Tribune misses point of commission work session
Every Tuesday morning the Lawrence County Commissioners conduct an informal work session, sometimes lasting well into the afternoon.
These informal meetings address a variety of issues concerning grant applications, economic development, weekly reports from our department heads, informational updates from county officeholders, budgetary issues, and other items that may come across our desk.
It is usually a pretty busy day.
We have done this for more than five years, or about 275 meetings. A reporter from The Ironton Tribune has attended less than 10 of these public work sessions (that’s about 3 percent).
Wednesday’s editorial criticized Commissioner Doug Malone and me because we respected the time of more than two dozen people who had a variety of issues to discuss with the commission at this past Tuesday’s meeting, which a Tribune reporter attended.
The three commissioners did split up and meet with private citizens, the U.S. Army Corps of Engineers, ODOT, veterans, Congressman Wilson’s representative, and county office holders, which is a typical practice when there is a big crowd.
After almost two hours of meeting with these different groups, each commissioner briefed the others about the issues discussed; however the reporter had already left, even though we were not finished.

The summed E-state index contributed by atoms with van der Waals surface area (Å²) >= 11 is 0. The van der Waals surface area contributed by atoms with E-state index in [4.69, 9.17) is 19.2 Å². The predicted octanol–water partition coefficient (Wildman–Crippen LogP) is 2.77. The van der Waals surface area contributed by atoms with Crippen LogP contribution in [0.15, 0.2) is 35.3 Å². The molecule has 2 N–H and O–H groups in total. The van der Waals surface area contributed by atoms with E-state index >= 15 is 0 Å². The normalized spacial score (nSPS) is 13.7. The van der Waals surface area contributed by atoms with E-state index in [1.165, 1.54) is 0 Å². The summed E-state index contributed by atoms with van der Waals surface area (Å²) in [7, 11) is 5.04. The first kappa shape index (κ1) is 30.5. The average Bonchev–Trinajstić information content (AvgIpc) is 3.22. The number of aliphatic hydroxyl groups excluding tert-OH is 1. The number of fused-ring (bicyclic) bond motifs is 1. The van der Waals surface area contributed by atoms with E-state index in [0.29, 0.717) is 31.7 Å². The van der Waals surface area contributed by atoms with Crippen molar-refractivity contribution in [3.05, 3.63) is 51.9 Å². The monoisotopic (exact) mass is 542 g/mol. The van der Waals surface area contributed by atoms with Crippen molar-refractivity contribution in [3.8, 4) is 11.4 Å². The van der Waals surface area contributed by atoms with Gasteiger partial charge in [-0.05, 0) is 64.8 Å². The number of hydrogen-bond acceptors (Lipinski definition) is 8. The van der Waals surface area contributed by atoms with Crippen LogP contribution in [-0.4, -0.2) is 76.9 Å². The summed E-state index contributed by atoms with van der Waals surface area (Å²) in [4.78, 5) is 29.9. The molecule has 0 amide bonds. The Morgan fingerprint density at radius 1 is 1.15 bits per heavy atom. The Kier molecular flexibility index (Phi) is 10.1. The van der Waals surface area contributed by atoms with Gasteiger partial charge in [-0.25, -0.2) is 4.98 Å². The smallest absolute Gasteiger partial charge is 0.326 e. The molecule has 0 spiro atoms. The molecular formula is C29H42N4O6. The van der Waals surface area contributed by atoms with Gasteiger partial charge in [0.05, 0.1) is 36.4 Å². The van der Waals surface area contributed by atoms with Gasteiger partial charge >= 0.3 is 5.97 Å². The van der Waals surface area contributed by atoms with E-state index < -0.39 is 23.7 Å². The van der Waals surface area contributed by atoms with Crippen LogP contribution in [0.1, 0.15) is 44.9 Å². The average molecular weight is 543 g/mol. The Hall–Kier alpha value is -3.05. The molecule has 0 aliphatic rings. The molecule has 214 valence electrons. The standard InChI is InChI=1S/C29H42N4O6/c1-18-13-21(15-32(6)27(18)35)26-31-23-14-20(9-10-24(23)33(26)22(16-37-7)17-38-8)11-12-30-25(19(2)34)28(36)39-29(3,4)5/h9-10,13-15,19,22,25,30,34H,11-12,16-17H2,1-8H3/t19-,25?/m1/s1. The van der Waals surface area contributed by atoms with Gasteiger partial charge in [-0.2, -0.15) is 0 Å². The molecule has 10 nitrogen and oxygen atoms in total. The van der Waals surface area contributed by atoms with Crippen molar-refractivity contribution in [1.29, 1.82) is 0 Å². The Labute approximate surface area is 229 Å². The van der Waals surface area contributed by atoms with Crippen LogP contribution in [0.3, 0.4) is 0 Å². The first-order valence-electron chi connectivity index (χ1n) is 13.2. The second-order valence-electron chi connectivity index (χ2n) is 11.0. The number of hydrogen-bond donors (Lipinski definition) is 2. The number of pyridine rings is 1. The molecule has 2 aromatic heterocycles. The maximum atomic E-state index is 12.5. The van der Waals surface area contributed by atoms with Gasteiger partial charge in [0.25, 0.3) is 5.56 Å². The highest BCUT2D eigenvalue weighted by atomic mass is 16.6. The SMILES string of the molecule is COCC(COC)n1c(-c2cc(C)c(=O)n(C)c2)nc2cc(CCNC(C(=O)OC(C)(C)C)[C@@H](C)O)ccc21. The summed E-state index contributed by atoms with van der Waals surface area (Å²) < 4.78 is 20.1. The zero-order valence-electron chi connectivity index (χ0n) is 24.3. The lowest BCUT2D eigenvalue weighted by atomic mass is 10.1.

In my opinion, the Tribune first of all over-hyped the importance of this particular work session, and then left a false impression of Commissioner Malone’s and my dedication to the county budget.
It is not news that Lawrence County, like almost every other government, has budget limitations, but making ends meet is a process.
As part of this process, I know officeholders are dedicated to delivering needed services to the taxpayer efficiently and effectively.
I know this because on a regular basis county officeholders often discuss their budgets and what they are doing to meet their obligations to the public at our Tuesday work session.
Also, every week I personally review the budget and work with other officeholders to solve budget issues.
Unfortunately, the Tribune editorial board has missed the point this time and tried to create a controversy where there simply was not one.
Hopefully, the next time you read an editorial from The Ironton Tribune you will ask yourself if you are reading a thoughtful, informed opinion or just another 3 percent effort to create a controversy in our community.
Jason C. Stephens is a certified Financial Planner and a Lawrence County Commissioner.